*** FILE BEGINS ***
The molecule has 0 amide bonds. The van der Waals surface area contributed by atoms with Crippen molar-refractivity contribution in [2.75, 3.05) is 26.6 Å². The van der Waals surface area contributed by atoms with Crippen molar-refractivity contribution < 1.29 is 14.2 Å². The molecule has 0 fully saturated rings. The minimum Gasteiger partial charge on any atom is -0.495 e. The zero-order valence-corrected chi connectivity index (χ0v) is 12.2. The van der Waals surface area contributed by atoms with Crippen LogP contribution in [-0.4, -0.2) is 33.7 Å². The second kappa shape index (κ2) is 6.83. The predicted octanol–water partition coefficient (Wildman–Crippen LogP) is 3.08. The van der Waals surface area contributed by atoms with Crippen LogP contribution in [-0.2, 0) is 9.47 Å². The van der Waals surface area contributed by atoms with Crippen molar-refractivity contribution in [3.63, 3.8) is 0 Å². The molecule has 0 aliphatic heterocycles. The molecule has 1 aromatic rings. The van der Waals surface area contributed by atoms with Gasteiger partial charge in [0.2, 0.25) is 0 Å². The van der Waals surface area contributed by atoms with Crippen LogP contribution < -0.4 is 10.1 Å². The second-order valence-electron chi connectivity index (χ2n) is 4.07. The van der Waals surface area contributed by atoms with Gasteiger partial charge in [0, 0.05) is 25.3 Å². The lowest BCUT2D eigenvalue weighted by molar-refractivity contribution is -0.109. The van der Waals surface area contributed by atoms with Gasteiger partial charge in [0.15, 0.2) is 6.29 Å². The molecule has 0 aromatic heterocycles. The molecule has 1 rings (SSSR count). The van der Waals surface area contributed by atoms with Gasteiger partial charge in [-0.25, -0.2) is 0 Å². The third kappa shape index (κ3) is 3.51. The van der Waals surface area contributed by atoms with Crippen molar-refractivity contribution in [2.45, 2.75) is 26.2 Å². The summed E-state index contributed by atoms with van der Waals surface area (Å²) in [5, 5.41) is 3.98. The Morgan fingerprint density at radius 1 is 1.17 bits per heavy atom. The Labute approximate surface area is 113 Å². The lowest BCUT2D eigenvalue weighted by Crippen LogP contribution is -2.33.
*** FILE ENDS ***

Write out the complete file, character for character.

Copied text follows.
The molecule has 0 amide bonds. The van der Waals surface area contributed by atoms with Crippen molar-refractivity contribution in [2.75, 3.05) is 26.6 Å². The van der Waals surface area contributed by atoms with Crippen molar-refractivity contribution < 1.29 is 14.2 Å². The molecule has 0 fully saturated rings. The minimum Gasteiger partial charge on any atom is -0.495 e. The zero-order valence-corrected chi connectivity index (χ0v) is 12.2. The van der Waals surface area contributed by atoms with Crippen LogP contribution in [-0.4, -0.2) is 33.7 Å². The second kappa shape index (κ2) is 6.83. The predicted octanol–water partition coefficient (Wildman–Crippen LogP) is 3.08. The van der Waals surface area contributed by atoms with Crippen LogP contribution in [-0.2, 0) is 9.47 Å². The van der Waals surface area contributed by atoms with Crippen molar-refractivity contribution in [3.63, 3.8) is 0 Å². The molecule has 0 aliphatic heterocycles. The molecule has 1 aromatic rings. The van der Waals surface area contributed by atoms with Gasteiger partial charge in [0.2, 0.25) is 0 Å². The van der Waals surface area contributed by atoms with Crippen LogP contribution < -0.4 is 10.1 Å². The second-order valence-electron chi connectivity index (χ2n) is 4.07. The van der Waals surface area contributed by atoms with Gasteiger partial charge in [0, 0.05) is 25.3 Å². The lowest BCUT2D eigenvalue weighted by molar-refractivity contribution is -0.109. The van der Waals surface area contributed by atoms with Gasteiger partial charge in [0.15, 0.2) is 6.29 Å². The molecule has 0 aromatic heterocycles. The molecule has 1 rings (SSSR count). The van der Waals surface area contributed by atoms with Gasteiger partial charge in [-0.25, -0.2) is 0 Å². The third kappa shape index (κ3) is 3.51. The van der Waals surface area contributed by atoms with Crippen molar-refractivity contribution in [2.45, 2.75) is 26.2 Å². The summed E-state index contributed by atoms with van der Waals surface area (Å²) in [5, 5.41) is 3.98. The Morgan fingerprint density at radius 1 is 1.17 bits per heavy atom. The Labute approximate surface area is 113 Å². The lowest BCUT2D eigenvalue weighted by Crippen LogP contribution is -2.33.